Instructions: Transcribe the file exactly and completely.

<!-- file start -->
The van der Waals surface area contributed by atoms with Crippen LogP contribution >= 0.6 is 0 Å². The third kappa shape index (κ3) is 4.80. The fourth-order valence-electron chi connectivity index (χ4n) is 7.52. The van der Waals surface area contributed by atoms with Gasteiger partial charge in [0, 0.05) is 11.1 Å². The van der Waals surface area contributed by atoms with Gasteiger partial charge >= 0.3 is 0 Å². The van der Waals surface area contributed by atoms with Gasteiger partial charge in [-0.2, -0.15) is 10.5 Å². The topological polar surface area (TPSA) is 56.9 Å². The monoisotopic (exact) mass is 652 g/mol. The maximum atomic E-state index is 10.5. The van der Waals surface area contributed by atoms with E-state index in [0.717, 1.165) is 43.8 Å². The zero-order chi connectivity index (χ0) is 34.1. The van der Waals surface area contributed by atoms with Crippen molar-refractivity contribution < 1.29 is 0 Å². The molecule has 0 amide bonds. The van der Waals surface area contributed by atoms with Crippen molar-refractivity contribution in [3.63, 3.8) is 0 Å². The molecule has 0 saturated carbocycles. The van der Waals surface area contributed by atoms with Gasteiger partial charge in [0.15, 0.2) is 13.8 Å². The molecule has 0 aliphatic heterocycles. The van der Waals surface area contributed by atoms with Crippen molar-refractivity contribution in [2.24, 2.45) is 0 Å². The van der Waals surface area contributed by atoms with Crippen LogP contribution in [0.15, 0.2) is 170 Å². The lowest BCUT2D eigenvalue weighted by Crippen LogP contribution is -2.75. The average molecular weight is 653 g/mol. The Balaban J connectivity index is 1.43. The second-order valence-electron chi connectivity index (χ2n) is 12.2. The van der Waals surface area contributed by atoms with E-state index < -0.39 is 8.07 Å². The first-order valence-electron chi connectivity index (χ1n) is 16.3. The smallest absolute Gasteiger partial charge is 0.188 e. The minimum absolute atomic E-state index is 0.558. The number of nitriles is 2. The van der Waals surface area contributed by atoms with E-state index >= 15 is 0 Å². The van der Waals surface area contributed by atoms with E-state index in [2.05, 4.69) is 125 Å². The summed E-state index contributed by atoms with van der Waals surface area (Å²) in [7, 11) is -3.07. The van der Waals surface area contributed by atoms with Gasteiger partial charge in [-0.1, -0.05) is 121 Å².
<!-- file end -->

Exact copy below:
The van der Waals surface area contributed by atoms with Crippen LogP contribution >= 0.6 is 0 Å². The third kappa shape index (κ3) is 4.80. The fourth-order valence-electron chi connectivity index (χ4n) is 7.52. The van der Waals surface area contributed by atoms with Gasteiger partial charge in [0, 0.05) is 11.1 Å². The van der Waals surface area contributed by atoms with Gasteiger partial charge >= 0.3 is 0 Å². The van der Waals surface area contributed by atoms with Gasteiger partial charge in [-0.2, -0.15) is 10.5 Å². The topological polar surface area (TPSA) is 56.9 Å². The monoisotopic (exact) mass is 652 g/mol. The maximum atomic E-state index is 10.5. The van der Waals surface area contributed by atoms with E-state index in [0.717, 1.165) is 43.8 Å². The zero-order chi connectivity index (χ0) is 34.1. The van der Waals surface area contributed by atoms with Crippen molar-refractivity contribution < 1.29 is 0 Å². The molecule has 0 amide bonds. The van der Waals surface area contributed by atoms with Crippen molar-refractivity contribution in [3.63, 3.8) is 0 Å². The molecule has 0 saturated carbocycles. The van der Waals surface area contributed by atoms with Gasteiger partial charge in [0.15, 0.2) is 13.8 Å². The molecule has 0 aliphatic heterocycles. The van der Waals surface area contributed by atoms with Crippen molar-refractivity contribution in [2.24, 2.45) is 0 Å². The van der Waals surface area contributed by atoms with Crippen LogP contribution in [0.15, 0.2) is 170 Å². The lowest BCUT2D eigenvalue weighted by Crippen LogP contribution is -2.75. The average molecular weight is 653 g/mol. The Balaban J connectivity index is 1.43. The second-order valence-electron chi connectivity index (χ2n) is 12.2. The van der Waals surface area contributed by atoms with E-state index < -0.39 is 8.07 Å². The first-order valence-electron chi connectivity index (χ1n) is 16.3. The smallest absolute Gasteiger partial charge is 0.188 e. The minimum absolute atomic E-state index is 0.558. The number of nitriles is 2. The van der Waals surface area contributed by atoms with E-state index >= 15 is 0 Å². The van der Waals surface area contributed by atoms with E-state index in [2.05, 4.69) is 125 Å². The summed E-state index contributed by atoms with van der Waals surface area (Å²) in [7, 11) is -3.07. The van der Waals surface area contributed by atoms with Gasteiger partial charge in [-0.1, -0.05) is 121 Å².